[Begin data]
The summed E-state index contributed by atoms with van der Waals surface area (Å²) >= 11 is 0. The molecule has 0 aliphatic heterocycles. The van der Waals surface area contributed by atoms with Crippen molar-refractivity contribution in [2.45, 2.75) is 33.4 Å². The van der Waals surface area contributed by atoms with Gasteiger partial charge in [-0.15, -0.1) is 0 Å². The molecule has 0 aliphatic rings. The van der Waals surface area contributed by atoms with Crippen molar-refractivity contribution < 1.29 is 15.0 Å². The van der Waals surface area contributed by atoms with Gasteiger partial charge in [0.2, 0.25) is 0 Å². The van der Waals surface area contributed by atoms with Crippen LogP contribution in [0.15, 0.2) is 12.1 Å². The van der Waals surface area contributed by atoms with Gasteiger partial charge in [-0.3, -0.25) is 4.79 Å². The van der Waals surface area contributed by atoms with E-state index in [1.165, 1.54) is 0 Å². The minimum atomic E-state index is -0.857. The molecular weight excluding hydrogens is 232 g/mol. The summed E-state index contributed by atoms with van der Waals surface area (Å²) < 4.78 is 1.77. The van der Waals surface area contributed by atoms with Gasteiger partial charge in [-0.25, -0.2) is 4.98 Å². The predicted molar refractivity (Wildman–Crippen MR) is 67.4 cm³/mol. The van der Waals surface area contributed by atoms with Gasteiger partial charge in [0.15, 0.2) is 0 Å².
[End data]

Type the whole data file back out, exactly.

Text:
The summed E-state index contributed by atoms with van der Waals surface area (Å²) >= 11 is 0. The molecule has 0 aliphatic heterocycles. The van der Waals surface area contributed by atoms with Crippen molar-refractivity contribution in [2.45, 2.75) is 33.4 Å². The van der Waals surface area contributed by atoms with Gasteiger partial charge in [-0.15, -0.1) is 0 Å². The molecule has 0 aliphatic rings. The van der Waals surface area contributed by atoms with Crippen molar-refractivity contribution < 1.29 is 15.0 Å². The van der Waals surface area contributed by atoms with Gasteiger partial charge in [0.2, 0.25) is 0 Å². The van der Waals surface area contributed by atoms with Crippen LogP contribution in [0.15, 0.2) is 12.1 Å². The van der Waals surface area contributed by atoms with Gasteiger partial charge in [-0.3, -0.25) is 4.79 Å². The van der Waals surface area contributed by atoms with E-state index in [1.165, 1.54) is 0 Å². The minimum atomic E-state index is -0.857. The molecular weight excluding hydrogens is 232 g/mol. The summed E-state index contributed by atoms with van der Waals surface area (Å²) < 4.78 is 1.77. The van der Waals surface area contributed by atoms with Gasteiger partial charge in [-0.25, -0.2) is 4.98 Å². The predicted molar refractivity (Wildman–Crippen MR) is 67.4 cm³/mol. The van der Waals surface area contributed by atoms with Gasteiger partial charge in [0.15, 0.2) is 0 Å².